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Intentions are powerful. Whether good or bad, intentions reflect a sense of purpose and speak to motive. By its very nature, something that happens intentionally did not happen accidentally.

If I intentionally drop my coffee (which, trust me, I would never do), that is different than if someone accidentally knocks it out of my hand. The difference lies in motive. One person wanted to knock my coffee out of hand — for whatever crazy reason!

That’s why trying to understand someone’s intent helps us understand what happened. Intent speaks to why — why did that person knock the coffee out of my hand? Why did my child act out? Why did that employee miss a deadline? Why did the coach run that particular play instead of another one?

Intentions can also be tricky. Unless someone tells you their intention, you’re left to piece it together from their actions. That’s not impossible, but it can lead to an incomplete understanding of the person or situation.

Just imagine: if it’s hard to guess the intentions of another human being, how much more difficult would it be to guess the intentions of God!

Throughout church history, entire denominations have been formed over disagreements about what is and isn’t important to God. Schisms and splits have occurred because one group considered a certain practice to be non-negotiable while others saw it as a matter of preference.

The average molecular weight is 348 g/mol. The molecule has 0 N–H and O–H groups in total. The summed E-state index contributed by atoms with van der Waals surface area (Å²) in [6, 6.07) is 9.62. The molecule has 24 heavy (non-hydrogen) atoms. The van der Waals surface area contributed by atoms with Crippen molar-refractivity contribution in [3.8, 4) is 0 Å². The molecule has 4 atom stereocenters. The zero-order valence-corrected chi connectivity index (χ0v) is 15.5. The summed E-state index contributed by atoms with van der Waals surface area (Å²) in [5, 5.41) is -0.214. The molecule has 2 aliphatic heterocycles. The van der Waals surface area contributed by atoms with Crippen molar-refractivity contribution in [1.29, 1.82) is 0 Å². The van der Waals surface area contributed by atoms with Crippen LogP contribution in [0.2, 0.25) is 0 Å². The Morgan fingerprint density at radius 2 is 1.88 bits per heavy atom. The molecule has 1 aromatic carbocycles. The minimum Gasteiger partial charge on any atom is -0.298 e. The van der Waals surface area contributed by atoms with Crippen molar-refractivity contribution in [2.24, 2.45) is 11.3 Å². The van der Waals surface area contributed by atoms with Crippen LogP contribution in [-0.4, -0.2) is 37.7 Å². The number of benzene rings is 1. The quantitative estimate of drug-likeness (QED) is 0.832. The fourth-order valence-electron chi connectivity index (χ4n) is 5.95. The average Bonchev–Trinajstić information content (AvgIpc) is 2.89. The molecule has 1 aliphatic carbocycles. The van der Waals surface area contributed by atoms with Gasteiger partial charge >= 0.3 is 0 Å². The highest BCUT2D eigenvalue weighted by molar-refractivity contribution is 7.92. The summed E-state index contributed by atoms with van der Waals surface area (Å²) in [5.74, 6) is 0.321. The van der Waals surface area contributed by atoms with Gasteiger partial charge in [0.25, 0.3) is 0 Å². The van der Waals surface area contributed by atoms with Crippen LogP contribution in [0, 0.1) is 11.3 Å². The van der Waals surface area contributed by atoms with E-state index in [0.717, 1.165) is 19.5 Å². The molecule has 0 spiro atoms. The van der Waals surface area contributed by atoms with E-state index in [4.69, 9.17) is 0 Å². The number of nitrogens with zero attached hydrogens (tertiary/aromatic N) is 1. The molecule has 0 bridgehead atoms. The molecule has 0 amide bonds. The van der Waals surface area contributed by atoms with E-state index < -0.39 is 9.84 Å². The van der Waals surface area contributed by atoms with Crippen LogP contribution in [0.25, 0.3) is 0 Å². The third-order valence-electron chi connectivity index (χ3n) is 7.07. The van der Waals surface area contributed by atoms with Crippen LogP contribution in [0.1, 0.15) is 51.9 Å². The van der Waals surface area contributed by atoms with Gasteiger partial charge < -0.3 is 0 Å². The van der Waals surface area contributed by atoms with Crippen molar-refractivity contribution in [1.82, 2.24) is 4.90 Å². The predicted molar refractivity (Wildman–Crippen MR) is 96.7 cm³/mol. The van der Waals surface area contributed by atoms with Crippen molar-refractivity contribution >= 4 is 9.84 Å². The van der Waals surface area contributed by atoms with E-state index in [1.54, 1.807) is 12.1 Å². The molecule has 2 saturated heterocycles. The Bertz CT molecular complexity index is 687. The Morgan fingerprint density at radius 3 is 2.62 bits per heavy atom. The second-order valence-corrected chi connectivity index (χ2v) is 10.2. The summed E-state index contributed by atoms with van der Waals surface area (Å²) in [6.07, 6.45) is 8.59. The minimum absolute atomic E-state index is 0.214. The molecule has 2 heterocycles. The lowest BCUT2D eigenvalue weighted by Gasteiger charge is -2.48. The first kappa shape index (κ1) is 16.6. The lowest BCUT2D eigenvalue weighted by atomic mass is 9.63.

But there is one passage that is crystal clear about God’s intentions for the church. In fact, the apostle Paul will use these actual words: “His intent …”

His intent was that now, through the church, the manifold wisdom of God should be made known to the rulers and authorities in the heavenly realms, according to his eternal purpose that he accomplished in Christ Jesus our Lord.” — Ephesians 3:10-11.

Our God has intentions, things that he wants to see happen — not by accident but on purpose. One of those intentions gave birth to the church.

The creation of the church is central to the message of the New Testament. The church is where the gospel is proclaimed (“the manifold wisdom of God”) and translated into ethics and behavior. The church was not an afterthought — it reflects one of God’s intentions. It speaks to the issue of God’s motives.

God’s desire is that through the church message of redemption and reconciliation be proclaimed.

To those who downplay the role and responsibility of the church, they are missing a very important point: God himself does not downplay the role and responsibility of the church. In fact, one of his explicit desires is that he receive glory “in the church.”

“Now to him who is able to do immeasurably more than all we ask or imagine, according to his power that is at work within us, to him be glory in the church and in Christ Jesus throughout all generations, for ever and ever! Amen.” — Ephesians 3:20-21

A good theology of the church will take seriously this issue of God’s intentions. If God intends something to happen, we shouldn’t treat our involvement in it as arbitrary or discretionary.

While God follows through on each and every one of his intentions, the church will not. There is not a perfect church; we are only imperfect people trying our best to follow a perfect God.

That reality is not a license to disengage from the church. To disengage from the church would be to withdraw from one of God’s intentions. The better response is to hold the church in high regard while acknowledging there is still much work to do. And then to get busy. Get involved. Make a difference.